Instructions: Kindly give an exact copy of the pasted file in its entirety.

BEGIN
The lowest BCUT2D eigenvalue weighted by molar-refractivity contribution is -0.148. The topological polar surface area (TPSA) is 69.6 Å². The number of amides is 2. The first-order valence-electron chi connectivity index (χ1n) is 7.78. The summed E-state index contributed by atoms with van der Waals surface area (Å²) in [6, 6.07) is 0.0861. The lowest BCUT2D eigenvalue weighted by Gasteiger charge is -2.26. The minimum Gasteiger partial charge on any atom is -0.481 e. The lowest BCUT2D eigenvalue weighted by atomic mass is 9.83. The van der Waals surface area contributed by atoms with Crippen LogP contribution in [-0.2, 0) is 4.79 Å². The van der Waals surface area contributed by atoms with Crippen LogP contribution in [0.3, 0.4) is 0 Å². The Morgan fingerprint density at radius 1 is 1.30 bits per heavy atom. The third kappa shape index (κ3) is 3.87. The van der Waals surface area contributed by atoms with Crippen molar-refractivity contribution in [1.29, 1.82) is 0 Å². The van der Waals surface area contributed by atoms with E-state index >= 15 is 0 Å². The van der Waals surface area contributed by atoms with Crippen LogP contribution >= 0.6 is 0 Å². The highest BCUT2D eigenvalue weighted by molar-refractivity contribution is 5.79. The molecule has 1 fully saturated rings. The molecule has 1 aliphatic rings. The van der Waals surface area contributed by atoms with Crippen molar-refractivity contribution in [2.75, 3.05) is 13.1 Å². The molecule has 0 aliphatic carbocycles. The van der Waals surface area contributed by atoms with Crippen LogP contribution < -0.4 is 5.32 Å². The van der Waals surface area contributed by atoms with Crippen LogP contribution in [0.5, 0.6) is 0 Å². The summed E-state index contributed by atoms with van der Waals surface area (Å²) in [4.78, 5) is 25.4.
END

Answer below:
The lowest BCUT2D eigenvalue weighted by molar-refractivity contribution is -0.148. The topological polar surface area (TPSA) is 69.6 Å². The number of amides is 2. The first-order valence-electron chi connectivity index (χ1n) is 7.78. The summed E-state index contributed by atoms with van der Waals surface area (Å²) in [6, 6.07) is 0.0861. The lowest BCUT2D eigenvalue weighted by Gasteiger charge is -2.26. The minimum Gasteiger partial charge on any atom is -0.481 e. The lowest BCUT2D eigenvalue weighted by atomic mass is 9.83. The van der Waals surface area contributed by atoms with Crippen LogP contribution in [-0.2, 0) is 4.79 Å². The van der Waals surface area contributed by atoms with Crippen LogP contribution in [0.3, 0.4) is 0 Å². The Morgan fingerprint density at radius 1 is 1.30 bits per heavy atom. The third kappa shape index (κ3) is 3.87. The van der Waals surface area contributed by atoms with Crippen molar-refractivity contribution in [1.29, 1.82) is 0 Å². The van der Waals surface area contributed by atoms with E-state index >= 15 is 0 Å². The van der Waals surface area contributed by atoms with Crippen LogP contribution >= 0.6 is 0 Å². The highest BCUT2D eigenvalue weighted by molar-refractivity contribution is 5.79. The molecule has 1 fully saturated rings. The molecule has 1 aliphatic rings. The van der Waals surface area contributed by atoms with Crippen molar-refractivity contribution in [2.75, 3.05) is 13.1 Å². The molecule has 0 aliphatic carbocycles. The van der Waals surface area contributed by atoms with Crippen LogP contribution < -0.4 is 5.32 Å². The van der Waals surface area contributed by atoms with Crippen LogP contribution in [0.5, 0.6) is 0 Å². The summed E-state index contributed by atoms with van der Waals surface area (Å²) in [4.78, 5) is 25.4.